In this case they both suggest 680R as a nice solution - less power and current! But will that drop intensity too much?
When I have borderline issues, I then have to decide what is to give. Stick to 560R 1/4W for luminosity and small size and risk that >14.9V doesn't occur (long enough) etc?
And that reminds me - a 560R resistor will not be 560.0R etc. These days 1% tolerance is common so it's 555R to 565R. But 5% used to be the norm - ie, 532R - 588R. (Remember I calculated 550R, not 560?)
That's what makes a joke of pedantics.
And you may have seen the LED electrical variations? And LEDs from the same die (crystal whatever) have differing Vf (forward voltage drops).
Anyhow, no such thing as overkill in terms of finding out the worst-case scenario.
Better to know that it will or might blow up than not to have considered it.
The overkill instead may come from using "exact" figures when rounding suffices. EG - 3.4 or 3.6V LED? 12.7V or 14.4V supply? Burger it - call it 10V for the resistor - that suits 20mA. Or a 120R resistor - lets make it 12V across it instead of 10V.
That latter seems contradictory to using "worst case" etc, but there's a difference between "getting a feel" for the design (ie, an idea of how much power is needed, how hot, wire thickness etc) and getting the "whole design" with a ballpark size & component value, and then going through with the "real" figures, the real specs & temperatures or voltages etc.
I think I'm stating the obvious to anyone with good experience in any art, I mean, science. Most will have their rough sizing or intuition etc. I once sized concrete costs for a floor: 6x8=~50, thickness of ? means ~1/15th so 50/15 ~60/15 = 4 cubic units at ~$100/unit ~$400 which is no problem: irrelevant. My techHead colleague returned after several minutes having calculated $345.67. They were not happy when I said "fine - it's way under $1,000" (the budget). But they insisted on the accuracy - else were unable to do simple estimates - despite knowing the budget and measurements etc. If I had have estimated closer to $1,000, I too would have run for the calculator - unless I knew that rounding & estimated were generally pessimistic - ie, bad or worst case.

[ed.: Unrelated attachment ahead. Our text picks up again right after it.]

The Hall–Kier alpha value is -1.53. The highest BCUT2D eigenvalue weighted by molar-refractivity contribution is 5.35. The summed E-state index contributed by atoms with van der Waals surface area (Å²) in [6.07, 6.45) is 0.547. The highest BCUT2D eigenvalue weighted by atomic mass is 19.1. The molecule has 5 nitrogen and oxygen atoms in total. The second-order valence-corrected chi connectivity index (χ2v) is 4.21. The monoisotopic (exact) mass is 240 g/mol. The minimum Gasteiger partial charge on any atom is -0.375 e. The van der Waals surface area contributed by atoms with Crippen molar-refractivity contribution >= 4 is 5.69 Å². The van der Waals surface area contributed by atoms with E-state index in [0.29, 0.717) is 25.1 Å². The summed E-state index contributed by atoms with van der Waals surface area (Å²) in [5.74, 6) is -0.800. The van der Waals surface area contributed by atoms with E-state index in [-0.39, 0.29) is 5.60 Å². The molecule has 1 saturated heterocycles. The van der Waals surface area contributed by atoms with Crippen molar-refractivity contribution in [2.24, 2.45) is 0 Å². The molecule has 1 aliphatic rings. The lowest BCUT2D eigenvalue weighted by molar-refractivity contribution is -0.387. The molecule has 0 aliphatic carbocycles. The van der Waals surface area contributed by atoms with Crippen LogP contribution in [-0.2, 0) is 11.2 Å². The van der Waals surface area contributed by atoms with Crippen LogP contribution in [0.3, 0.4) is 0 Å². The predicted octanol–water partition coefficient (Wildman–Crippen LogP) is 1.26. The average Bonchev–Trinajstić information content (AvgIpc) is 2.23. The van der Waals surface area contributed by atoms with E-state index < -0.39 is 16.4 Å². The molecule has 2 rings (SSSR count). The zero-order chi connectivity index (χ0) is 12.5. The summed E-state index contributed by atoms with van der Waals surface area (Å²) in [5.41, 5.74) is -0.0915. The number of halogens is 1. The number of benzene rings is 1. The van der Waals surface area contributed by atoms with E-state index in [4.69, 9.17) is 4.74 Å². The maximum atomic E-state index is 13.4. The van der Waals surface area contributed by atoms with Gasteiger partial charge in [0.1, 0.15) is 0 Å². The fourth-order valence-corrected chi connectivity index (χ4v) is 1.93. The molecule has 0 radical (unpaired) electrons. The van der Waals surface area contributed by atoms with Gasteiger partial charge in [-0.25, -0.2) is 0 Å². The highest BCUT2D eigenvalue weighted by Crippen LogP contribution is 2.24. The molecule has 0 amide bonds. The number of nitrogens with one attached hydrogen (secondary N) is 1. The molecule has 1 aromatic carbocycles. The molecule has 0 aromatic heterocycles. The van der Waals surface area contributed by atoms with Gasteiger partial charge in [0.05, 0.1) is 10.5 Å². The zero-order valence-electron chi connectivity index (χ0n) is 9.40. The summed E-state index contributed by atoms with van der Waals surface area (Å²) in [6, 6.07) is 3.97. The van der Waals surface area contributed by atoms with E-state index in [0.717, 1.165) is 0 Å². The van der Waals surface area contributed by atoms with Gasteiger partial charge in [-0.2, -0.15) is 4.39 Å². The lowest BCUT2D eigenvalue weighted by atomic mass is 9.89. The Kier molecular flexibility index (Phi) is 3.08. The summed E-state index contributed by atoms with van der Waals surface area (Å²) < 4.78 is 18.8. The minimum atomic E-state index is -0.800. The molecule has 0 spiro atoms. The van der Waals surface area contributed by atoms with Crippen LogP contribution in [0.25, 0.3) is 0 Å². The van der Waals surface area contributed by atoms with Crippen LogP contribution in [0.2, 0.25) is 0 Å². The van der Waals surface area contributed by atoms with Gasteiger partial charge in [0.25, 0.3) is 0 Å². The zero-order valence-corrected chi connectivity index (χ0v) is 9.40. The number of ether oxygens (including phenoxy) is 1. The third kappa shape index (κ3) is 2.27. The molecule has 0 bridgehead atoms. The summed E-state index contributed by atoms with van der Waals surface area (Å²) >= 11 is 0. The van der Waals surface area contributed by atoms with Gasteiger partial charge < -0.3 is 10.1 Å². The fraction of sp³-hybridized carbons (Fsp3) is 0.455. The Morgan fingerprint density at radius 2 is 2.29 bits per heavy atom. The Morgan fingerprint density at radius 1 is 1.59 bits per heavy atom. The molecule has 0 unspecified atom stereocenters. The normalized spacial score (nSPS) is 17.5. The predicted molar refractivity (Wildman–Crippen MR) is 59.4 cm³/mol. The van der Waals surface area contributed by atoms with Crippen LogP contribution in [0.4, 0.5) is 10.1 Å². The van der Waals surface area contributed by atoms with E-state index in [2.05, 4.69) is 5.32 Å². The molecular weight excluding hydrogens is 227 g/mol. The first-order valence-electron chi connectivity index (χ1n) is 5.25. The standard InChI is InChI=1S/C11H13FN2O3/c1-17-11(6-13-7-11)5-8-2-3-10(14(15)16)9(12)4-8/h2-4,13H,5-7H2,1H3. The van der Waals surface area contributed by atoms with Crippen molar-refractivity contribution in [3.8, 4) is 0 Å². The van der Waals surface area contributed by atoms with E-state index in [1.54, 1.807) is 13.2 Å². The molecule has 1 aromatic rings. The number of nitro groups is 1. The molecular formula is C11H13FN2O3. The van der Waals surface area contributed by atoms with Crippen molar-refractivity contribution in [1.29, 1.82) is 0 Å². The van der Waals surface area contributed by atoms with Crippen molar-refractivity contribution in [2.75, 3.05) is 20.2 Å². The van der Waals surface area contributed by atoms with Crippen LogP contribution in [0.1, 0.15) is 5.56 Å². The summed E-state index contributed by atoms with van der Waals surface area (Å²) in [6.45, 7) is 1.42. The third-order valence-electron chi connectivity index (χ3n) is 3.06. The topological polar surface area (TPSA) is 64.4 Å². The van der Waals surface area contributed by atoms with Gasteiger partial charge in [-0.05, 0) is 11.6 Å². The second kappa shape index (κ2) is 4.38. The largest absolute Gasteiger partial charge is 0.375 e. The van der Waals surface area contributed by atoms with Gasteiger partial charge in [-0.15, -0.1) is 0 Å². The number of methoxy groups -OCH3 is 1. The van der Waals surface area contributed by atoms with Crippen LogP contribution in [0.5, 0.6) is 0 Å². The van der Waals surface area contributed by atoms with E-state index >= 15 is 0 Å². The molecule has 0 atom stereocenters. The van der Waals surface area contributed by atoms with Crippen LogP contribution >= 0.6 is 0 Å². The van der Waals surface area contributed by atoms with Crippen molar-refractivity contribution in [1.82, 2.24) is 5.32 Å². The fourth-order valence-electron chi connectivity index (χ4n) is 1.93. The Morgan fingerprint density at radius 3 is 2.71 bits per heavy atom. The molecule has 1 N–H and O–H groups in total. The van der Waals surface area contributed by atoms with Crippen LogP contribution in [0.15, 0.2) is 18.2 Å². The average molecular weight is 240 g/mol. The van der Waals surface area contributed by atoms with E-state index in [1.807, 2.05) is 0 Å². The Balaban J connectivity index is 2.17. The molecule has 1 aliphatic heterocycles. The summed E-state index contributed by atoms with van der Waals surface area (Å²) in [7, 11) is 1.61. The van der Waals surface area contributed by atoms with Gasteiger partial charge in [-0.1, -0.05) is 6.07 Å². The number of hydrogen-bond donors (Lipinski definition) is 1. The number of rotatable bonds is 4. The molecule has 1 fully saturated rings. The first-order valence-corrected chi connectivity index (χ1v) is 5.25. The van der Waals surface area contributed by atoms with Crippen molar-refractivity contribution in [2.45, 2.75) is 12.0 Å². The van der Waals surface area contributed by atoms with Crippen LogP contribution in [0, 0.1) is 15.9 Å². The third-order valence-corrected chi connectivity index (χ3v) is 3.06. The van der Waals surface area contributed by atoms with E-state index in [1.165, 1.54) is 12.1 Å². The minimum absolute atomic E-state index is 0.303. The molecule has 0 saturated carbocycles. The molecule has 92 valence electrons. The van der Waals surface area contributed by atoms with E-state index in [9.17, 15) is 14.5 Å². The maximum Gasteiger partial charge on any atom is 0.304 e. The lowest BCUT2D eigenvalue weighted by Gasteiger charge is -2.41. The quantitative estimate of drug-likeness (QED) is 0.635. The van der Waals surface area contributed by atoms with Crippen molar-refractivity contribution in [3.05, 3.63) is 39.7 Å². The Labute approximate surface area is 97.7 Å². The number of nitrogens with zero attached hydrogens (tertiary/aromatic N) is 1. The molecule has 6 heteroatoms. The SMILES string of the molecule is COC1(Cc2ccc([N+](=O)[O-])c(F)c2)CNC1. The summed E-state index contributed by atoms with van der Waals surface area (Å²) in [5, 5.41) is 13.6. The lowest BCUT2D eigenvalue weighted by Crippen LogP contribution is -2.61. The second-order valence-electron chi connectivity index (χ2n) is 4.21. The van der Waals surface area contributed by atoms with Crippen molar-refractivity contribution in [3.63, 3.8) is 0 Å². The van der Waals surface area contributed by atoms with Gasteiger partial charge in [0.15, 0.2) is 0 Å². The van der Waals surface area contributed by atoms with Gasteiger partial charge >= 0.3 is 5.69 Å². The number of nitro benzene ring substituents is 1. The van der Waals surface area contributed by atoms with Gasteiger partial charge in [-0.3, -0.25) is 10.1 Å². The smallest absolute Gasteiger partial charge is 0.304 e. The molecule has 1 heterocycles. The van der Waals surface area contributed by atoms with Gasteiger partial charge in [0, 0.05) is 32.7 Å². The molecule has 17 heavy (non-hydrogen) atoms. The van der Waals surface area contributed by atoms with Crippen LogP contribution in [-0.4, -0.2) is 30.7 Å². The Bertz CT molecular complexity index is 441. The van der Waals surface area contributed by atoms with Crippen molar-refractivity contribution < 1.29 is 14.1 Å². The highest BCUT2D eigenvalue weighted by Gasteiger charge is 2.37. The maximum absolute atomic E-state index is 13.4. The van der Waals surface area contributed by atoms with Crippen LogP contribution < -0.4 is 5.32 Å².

But I still don't know how many bags of sugar we needed though. led, surface mount resistors. - Page 6 - Last Post -- posted image.
Alas, another ramble - so boring for those log standing gifted contributors hereon.
(That's my technique to get away with errors and ludicrous statements. They never catch me.)
sallc5 
Member - Posts: 45
Member spacespace
Joined: November 27, 2009
Location: West Virginia, United States
Posted: February 15, 2010 at 5:47 PM / IP Logged  
Giving an update! The project HVAC project has been completed. I did stick with the factory SMD resistors for the 5mm 3.4v 20mA LEDs I used. Turned out very nice and I am happy with the results! Here is one snapshot.
led, surface mount resistors. - Page 6 - Last Post -- posted image.
sallc5 
Member - Posts: 45
Member spacespace
Joined: November 27, 2009
Location: West Virginia, United States
Posted: February 15, 2010 at 5:49 PM / IP Logged  
Thanks for all the help!! The DIY twist-locks turned out really well as well.